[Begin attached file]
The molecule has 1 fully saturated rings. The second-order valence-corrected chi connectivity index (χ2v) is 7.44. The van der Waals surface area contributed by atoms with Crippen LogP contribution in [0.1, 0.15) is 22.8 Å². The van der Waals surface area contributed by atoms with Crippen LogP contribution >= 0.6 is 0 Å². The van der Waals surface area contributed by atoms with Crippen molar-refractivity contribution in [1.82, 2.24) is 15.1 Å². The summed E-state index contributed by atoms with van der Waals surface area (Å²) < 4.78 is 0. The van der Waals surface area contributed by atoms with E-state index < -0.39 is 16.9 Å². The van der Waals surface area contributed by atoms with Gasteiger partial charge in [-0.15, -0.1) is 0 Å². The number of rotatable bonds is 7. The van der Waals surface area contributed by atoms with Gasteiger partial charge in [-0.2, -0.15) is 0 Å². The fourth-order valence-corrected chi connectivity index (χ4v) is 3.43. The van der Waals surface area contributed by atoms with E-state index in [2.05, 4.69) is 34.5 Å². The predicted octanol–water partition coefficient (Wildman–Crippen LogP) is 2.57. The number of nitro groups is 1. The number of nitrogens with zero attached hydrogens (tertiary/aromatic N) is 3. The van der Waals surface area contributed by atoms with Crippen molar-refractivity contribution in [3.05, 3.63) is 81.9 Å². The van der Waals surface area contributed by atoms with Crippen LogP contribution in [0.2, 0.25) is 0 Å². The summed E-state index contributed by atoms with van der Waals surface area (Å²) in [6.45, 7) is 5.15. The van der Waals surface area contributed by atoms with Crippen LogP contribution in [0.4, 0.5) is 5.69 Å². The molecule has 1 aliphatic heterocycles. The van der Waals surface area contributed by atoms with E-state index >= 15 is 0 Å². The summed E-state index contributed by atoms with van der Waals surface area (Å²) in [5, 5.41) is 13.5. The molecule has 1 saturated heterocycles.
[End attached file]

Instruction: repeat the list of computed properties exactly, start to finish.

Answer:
The molecule has 1 fully saturated rings. The second-order valence-corrected chi connectivity index (χ2v) is 7.44. The van der Waals surface area contributed by atoms with Crippen LogP contribution in [0.1, 0.15) is 22.8 Å². The van der Waals surface area contributed by atoms with Crippen LogP contribution >= 0.6 is 0 Å². The van der Waals surface area contributed by atoms with Crippen molar-refractivity contribution in [1.82, 2.24) is 15.1 Å². The summed E-state index contributed by atoms with van der Waals surface area (Å²) < 4.78 is 0. The van der Waals surface area contributed by atoms with E-state index < -0.39 is 16.9 Å². The van der Waals surface area contributed by atoms with Gasteiger partial charge in [-0.15, -0.1) is 0 Å². The number of rotatable bonds is 7. The van der Waals surface area contributed by atoms with Gasteiger partial charge in [-0.2, -0.15) is 0 Å². The fourth-order valence-corrected chi connectivity index (χ4v) is 3.43. The van der Waals surface area contributed by atoms with E-state index in [2.05, 4.69) is 34.5 Å². The predicted octanol–water partition coefficient (Wildman–Crippen LogP) is 2.57. The number of nitro groups is 1. The number of nitrogens with zero attached hydrogens (tertiary/aromatic N) is 3. The van der Waals surface area contributed by atoms with Crippen molar-refractivity contribution in [3.05, 3.63) is 81.9 Å². The van der Waals surface area contributed by atoms with Crippen LogP contribution in [0.2, 0.25) is 0 Å². The summed E-state index contributed by atoms with van der Waals surface area (Å²) in [6.45, 7) is 5.15. The van der Waals surface area contributed by atoms with Crippen LogP contribution in [0.4, 0.5) is 5.69 Å². The molecule has 1 aliphatic heterocycles. The van der Waals surface area contributed by atoms with E-state index >= 15 is 0 Å². The summed E-state index contributed by atoms with van der Waals surface area (Å²) in [5, 5.41) is 13.5. The molecule has 1 saturated heterocycles.